Perspectives on Outdoor Theater: Doug
“Dear GRSF” is a new series for our newsletters where staff and company members at Great River Shakespeare Festival answer your questions about the “whys” and “hows” of our company. To submit a question, click here.
Recently, a GRSF patron asked our leadership team, “Why don’t you perform outdoors?” Considering that many theaters may now be asked this question – and many may be trying to figure out how they can move outside in order to have socially-distant performances – we thought it an appropriate time to address this question. The answer is a lot bigger than you think, so we asked a few different people about it! Click the links at the bottom of the article to read other responses.
Answer by: Doug Scholz-Carlson, GRSF Artistic Director
Every time the temperature gets over 90 and humid or a major thunderstorm passes over right at curtain time, I am thankful that the founders of this festival decided to perform indoors. And every time we are enjoying a beautiful summer evening on the green and have to go inside to see the play, I think back to how much I enjoyed certain nights when I was an actor performing outdoors at the Utah Shakespeare Festival or with Shakespeare in the Parks in Minneapolis. Performing outdoors is lovely when it’s lovely and terrible when it’s not.
Shakespeare’s company performed outdoors at the Globe Theater. In that space and at that time, the walls of the theater must have been sufficient to cut out the noise of the outside world and focus the vocal energy so that performers could deliver language with subtlety. Given audiences of today, it is often the case in outdoor venues that the main focus for the actors has to be on delivering the language loudly enough for everyone to hear or using artificial amplification which diminishes the human connection between actor and audience. I am grateful that our venue at Winona State University is acoustically live enough that our company can use a wide range in vocal projection to deliver the text with subtlety and variety.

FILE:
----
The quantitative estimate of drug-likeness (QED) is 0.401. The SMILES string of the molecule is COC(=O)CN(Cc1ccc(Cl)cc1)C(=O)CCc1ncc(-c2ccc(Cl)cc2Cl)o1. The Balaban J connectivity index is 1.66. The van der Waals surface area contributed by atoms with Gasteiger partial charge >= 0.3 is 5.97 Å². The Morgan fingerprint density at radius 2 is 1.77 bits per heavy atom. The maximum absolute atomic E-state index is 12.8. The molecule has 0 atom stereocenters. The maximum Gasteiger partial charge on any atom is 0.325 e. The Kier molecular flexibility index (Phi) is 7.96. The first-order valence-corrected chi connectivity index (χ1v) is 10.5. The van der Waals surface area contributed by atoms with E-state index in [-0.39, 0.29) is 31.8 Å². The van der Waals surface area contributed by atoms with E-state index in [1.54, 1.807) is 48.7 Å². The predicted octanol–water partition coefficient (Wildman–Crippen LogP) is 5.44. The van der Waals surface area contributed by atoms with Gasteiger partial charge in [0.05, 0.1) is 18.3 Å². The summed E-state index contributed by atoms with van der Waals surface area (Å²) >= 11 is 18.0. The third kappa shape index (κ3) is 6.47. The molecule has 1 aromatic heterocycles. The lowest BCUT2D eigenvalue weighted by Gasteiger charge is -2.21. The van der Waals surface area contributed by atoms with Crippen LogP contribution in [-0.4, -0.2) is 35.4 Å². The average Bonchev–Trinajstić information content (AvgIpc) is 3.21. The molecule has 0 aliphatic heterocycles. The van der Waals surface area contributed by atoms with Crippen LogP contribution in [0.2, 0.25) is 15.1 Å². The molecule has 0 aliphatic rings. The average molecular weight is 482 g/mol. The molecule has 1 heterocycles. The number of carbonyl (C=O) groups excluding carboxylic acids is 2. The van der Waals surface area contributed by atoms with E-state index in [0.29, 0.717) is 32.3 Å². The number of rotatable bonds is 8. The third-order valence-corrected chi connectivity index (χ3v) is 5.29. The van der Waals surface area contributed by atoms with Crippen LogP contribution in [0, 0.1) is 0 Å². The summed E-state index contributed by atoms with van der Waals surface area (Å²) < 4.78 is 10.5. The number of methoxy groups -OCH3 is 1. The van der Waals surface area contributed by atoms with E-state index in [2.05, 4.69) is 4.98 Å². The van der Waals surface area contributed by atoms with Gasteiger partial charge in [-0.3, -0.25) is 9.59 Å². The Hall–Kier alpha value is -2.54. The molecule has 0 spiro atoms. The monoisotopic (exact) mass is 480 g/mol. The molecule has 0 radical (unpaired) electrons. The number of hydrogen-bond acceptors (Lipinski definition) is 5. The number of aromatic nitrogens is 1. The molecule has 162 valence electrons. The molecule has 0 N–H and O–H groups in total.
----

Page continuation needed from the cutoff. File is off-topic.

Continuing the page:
There is some evidence that the plays themselves changed when Shakespeare’s company started performing indoors at the Blackfriars Theater. Performances may have become longer which allows greater character development and deeper exploration of the themes of the plays, and the language itself became more complex in later plays. Not all of that had to do with being indoors: the whole audience could sit, Shakespeare was growing as a playwright, and higher ticket prices limited the audience to the more educated (to name just a few other factors). Nonetheless, the actors must have found they could use silence and a greater range of vocal expression in the smaller indoor space, and I find it hard to believe that Shakespeare didn’t respond to that in his writing.
I’d love to try an outdoor performance someday with this company just as we have tried performing in bars. However, I am happy to have our core offerings out of the sun, the wind, the rain and the mosquitoes.
Read other perspectives on this issue (click a name to read their response):